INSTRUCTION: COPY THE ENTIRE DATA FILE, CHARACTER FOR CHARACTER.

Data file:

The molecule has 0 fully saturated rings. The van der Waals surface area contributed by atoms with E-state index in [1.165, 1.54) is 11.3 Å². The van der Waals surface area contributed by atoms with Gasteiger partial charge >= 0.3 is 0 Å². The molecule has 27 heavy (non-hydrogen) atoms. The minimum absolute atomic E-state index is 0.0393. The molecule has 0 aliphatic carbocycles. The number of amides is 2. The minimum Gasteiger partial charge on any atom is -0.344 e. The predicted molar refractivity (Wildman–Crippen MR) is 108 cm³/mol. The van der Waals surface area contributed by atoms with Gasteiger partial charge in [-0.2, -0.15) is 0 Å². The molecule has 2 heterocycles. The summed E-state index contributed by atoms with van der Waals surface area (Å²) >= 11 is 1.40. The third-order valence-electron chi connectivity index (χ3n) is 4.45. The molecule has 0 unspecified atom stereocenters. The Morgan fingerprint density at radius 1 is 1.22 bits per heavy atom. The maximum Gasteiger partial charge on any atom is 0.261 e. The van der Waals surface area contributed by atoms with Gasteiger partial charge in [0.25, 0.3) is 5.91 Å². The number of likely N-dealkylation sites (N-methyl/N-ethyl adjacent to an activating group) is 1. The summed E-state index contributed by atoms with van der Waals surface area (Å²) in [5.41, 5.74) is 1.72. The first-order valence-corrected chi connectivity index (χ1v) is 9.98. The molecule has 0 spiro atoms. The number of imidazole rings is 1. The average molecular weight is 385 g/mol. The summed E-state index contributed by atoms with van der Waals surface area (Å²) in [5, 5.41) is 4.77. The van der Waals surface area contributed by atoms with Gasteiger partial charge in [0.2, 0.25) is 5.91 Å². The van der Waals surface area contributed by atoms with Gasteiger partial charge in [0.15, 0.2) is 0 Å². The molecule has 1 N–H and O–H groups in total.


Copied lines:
The molecule has 0 fully saturated rings. The van der Waals surface area contributed by atoms with E-state index in [1.165, 1.54) is 11.3 Å². The van der Waals surface area contributed by atoms with Gasteiger partial charge >= 0.3 is 0 Å². The molecule has 27 heavy (non-hydrogen) atoms. The minimum absolute atomic E-state index is 0.0393. The molecule has 0 aliphatic carbocycles. The number of amides is 2. The minimum Gasteiger partial charge on any atom is -0.344 e. The predicted molar refractivity (Wildman–Crippen MR) is 108 cm³/mol. The van der Waals surface area contributed by atoms with Gasteiger partial charge in [-0.2, -0.15) is 0 Å². The molecule has 2 heterocycles. The summed E-state index contributed by atoms with van der Waals surface area (Å²) >= 11 is 1.40. The third-order valence-electron chi connectivity index (χ3n) is 4.45. The molecule has 0 unspecified atom stereocenters. The Morgan fingerprint density at radius 1 is 1.22 bits per heavy atom. The maximum Gasteiger partial charge on any atom is 0.261 e. The van der Waals surface area contributed by atoms with Gasteiger partial charge in [0.25, 0.3) is 5.91 Å². The number of likely N-dealkylation sites (N-methyl/N-ethyl adjacent to an activating group) is 1. The summed E-state index contributed by atoms with van der Waals surface area (Å²) in [5.41, 5.74) is 1.72. The first-order valence-corrected chi connectivity index (χ1v) is 9.98. The molecule has 0 spiro atoms. The number of imidazole rings is 1. The average molecular weight is 385 g/mol. The summed E-state index contributed by atoms with van der Waals surface area (Å²) in [5, 5.41) is 4.77. The van der Waals surface area contributed by atoms with Gasteiger partial charge in [0.2, 0.25) is 5.91 Å². The van der Waals surface area contributed by atoms with Gasteiger partial charge in [0.15, 0.2) is 0 Å². The molecule has 1 N–H and O–H groups in total.